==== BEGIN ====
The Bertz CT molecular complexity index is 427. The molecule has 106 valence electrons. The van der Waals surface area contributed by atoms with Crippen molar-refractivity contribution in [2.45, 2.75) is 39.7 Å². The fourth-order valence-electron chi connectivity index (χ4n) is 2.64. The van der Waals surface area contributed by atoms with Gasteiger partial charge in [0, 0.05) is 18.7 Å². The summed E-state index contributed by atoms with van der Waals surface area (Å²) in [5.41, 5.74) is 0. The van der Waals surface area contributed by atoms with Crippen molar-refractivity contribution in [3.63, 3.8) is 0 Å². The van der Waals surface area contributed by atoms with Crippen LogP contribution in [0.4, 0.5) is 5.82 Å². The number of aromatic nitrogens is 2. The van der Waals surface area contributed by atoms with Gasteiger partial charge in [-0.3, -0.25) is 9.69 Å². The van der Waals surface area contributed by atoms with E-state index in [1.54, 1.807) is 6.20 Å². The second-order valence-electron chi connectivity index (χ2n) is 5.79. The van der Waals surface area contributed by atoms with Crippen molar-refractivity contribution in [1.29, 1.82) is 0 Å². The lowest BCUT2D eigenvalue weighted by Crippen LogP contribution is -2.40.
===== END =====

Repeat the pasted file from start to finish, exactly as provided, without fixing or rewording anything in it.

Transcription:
The Bertz CT molecular complexity index is 427. The molecule has 106 valence electrons. The van der Waals surface area contributed by atoms with Crippen molar-refractivity contribution in [2.45, 2.75) is 39.7 Å². The fourth-order valence-electron chi connectivity index (χ4n) is 2.64. The van der Waals surface area contributed by atoms with Gasteiger partial charge in [0, 0.05) is 18.7 Å². The summed E-state index contributed by atoms with van der Waals surface area (Å²) in [5.41, 5.74) is 0. The van der Waals surface area contributed by atoms with Crippen molar-refractivity contribution in [3.63, 3.8) is 0 Å². The van der Waals surface area contributed by atoms with Crippen LogP contribution in [0.4, 0.5) is 5.82 Å². The number of aromatic nitrogens is 2. The van der Waals surface area contributed by atoms with Gasteiger partial charge in [-0.3, -0.25) is 9.69 Å². The van der Waals surface area contributed by atoms with E-state index in [1.54, 1.807) is 6.20 Å². The second-order valence-electron chi connectivity index (χ2n) is 5.79. The van der Waals surface area contributed by atoms with Crippen molar-refractivity contribution in [1.29, 1.82) is 0 Å². The lowest BCUT2D eigenvalue weighted by Crippen LogP contribution is -2.40.